B-237122, Jan 4, 1990, 69 Comp.Gen. 143

B-237122: Jan 4, 1990

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PROCUREMENT - Bid Protests - Moot allegation - GAO review PROCUREMENT - Competitive Negotiation - Discussion - Offers - Clarification - Propriety Protester has no basis to object to the agency decision to hold discussions and request best and final offers where firm is not low if discussions were not held. Servrite initially argued that it was the low offeror under the evaluation scheme and that. CIC is nonresponsible and therefore ineligible for award. The agency reports that Servrite was the apparent low offeror based on initial offers. Servrite points out that prices have been exposed and alleges that the agency's proposed action creates an auction. Unrevised offers is the appropriate remedy here.

B-237122, Jan 4, 1990, 69 Comp.Gen. 143

PROCUREMENT - Bid Protests - Moot allegation - GAO review PROCUREMENT - Competitive Negotiation - Discussion - Offers - Clarification - Propriety Protester has no basis to object to the agency decision to hold discussions and request best and final offers where firm is not low if discussions were not held, and discussions effectively provide a new opportunity for firm to compete for award.

Servrite International, Ltd.:

Servrite International, Ltd. protests the award of a contract to Contact International Corporation (CIC) under request for proposals (RFP) No. F6256289R0130, issued by the Department of the Air Force for operating a dairy plant. Servrite initially argued that it was the low offeror under the evaluation scheme and that, in any event, CIC is nonresponsible and therefore ineligible for award.

We deny the protest.

Servrite and CIC submitted offers. The agency reports that Servrite was the apparent low offeror based on initial offers. The contracting officer, however, requested "clarifications" of both offers to permit proper price evaluation. Servrite subsequently submitted a revised offer which displaced it as the low firm. The contracting officer then requested and received from Servrite verification of its revised offer, following which the Air Force awarded the contract to CIC as the low offeror in accordance with the evaluation scheme which basically called for award to the low priced offeror.

After filing an initial report, the agency subsequently advised our Office that it believes the request for "clarifications" concerning price constituted discussions. In its view, it failed to formally open discussions or request best and final offers (BAFOs) although it accepted a revised offer from Servrite.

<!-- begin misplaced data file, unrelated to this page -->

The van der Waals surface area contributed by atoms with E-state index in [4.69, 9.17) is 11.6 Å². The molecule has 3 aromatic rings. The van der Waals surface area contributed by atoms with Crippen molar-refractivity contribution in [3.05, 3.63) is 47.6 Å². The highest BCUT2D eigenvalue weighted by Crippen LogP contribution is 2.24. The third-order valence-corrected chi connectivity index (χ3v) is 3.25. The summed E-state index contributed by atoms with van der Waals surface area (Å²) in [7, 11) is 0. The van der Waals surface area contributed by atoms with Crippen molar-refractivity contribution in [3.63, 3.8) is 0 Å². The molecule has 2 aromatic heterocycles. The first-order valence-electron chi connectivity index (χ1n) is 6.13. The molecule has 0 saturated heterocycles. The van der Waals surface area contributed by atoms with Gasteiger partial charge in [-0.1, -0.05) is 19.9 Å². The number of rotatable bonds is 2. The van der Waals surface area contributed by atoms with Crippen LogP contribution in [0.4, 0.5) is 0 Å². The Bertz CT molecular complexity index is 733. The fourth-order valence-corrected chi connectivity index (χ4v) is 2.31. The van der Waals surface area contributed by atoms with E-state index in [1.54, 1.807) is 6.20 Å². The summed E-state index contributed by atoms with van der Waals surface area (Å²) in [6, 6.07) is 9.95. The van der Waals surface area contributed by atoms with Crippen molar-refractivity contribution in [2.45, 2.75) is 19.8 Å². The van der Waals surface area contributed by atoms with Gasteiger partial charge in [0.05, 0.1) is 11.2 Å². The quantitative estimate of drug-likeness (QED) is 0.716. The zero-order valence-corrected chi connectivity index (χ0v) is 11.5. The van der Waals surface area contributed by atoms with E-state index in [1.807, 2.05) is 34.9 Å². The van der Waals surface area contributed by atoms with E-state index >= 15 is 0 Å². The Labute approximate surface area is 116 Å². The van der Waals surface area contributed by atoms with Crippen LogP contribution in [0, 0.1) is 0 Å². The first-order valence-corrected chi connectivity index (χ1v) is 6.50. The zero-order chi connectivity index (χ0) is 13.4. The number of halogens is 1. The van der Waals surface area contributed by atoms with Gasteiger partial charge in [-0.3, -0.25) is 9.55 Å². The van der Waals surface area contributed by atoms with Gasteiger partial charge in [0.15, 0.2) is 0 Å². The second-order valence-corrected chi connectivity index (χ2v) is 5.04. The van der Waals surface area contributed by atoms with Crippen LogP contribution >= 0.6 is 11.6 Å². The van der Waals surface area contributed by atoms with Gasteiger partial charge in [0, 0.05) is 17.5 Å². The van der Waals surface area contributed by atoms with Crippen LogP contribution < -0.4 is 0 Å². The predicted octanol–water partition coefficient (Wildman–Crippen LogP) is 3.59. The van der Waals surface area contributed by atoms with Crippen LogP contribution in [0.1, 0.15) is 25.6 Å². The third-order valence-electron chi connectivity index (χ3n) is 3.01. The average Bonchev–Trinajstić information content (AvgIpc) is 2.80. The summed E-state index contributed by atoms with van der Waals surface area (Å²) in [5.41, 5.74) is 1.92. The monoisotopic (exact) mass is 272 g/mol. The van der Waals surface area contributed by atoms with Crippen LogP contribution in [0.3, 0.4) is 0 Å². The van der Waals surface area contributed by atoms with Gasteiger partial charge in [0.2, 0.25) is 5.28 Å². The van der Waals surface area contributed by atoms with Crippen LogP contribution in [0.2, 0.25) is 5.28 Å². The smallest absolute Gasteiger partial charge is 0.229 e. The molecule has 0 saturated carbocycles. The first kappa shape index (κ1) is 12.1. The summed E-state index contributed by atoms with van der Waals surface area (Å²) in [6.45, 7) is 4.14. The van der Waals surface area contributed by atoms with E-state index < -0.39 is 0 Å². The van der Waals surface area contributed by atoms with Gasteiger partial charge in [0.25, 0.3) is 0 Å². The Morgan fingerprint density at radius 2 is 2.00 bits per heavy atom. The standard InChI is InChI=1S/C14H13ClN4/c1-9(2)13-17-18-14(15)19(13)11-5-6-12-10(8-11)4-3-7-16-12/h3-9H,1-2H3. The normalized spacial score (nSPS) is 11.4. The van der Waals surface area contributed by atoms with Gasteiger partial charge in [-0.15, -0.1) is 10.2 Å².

It reports that it has decided to open discussions with both offerors, request BAFOs and make a new award consistent with the RFP evaluation scheme. It thus views Servrite's protest as academic.

While not disputing the agency's position on the merits as to its status as second low offeror after it submitted its revised offer, Servrite objects to the Air Force's decision to hold discussions and request a BAFO. Servrite points out that prices have been exposed and alleges that the agency's proposed action creates an auction. Servrite asserts that award on initial, unrevised offers is the appropriate remedy here.

Discussions are communications between the government and an offeror that either involve information essential for determining the acceptability of a proposal or provide an opportunity for proposal revision. Clarifications, on the other hand, are inquiries for the purpose of eliminating minor uncertainties or irregularities in a firm's proposal and do not require discussions with other offerors in the competitive range. See Federal Acquisition Regulation Sec. 15.601 (FAC 8428). If discussions are held with one offeror, they must be held with all offerors in the competitive range. See Greenleaf Distribution Services, Inc., B-221335, Apr. 30, 1986, 861 CPD Para. 422.

If the Air Force is incorrect and its communication with Servrite constituted clarification, not discussions, then Servrite's offer as clarified was not low and award to CIC as the low priced firm on initial offers was proper. Alternatively, if the Air Force is correct and discussions were improperly held solely with Servrite, Servrite has no basis to complain to the Air Force since the agency could not award to Servrite on the basis of its revised offer without also providing CIC an opportunity to engage in discussions and revise its offer. Moreover, the Air Force's proposed remedy thus effectively provides Servrite a new opportunity to compete for the award.

We deny the protest.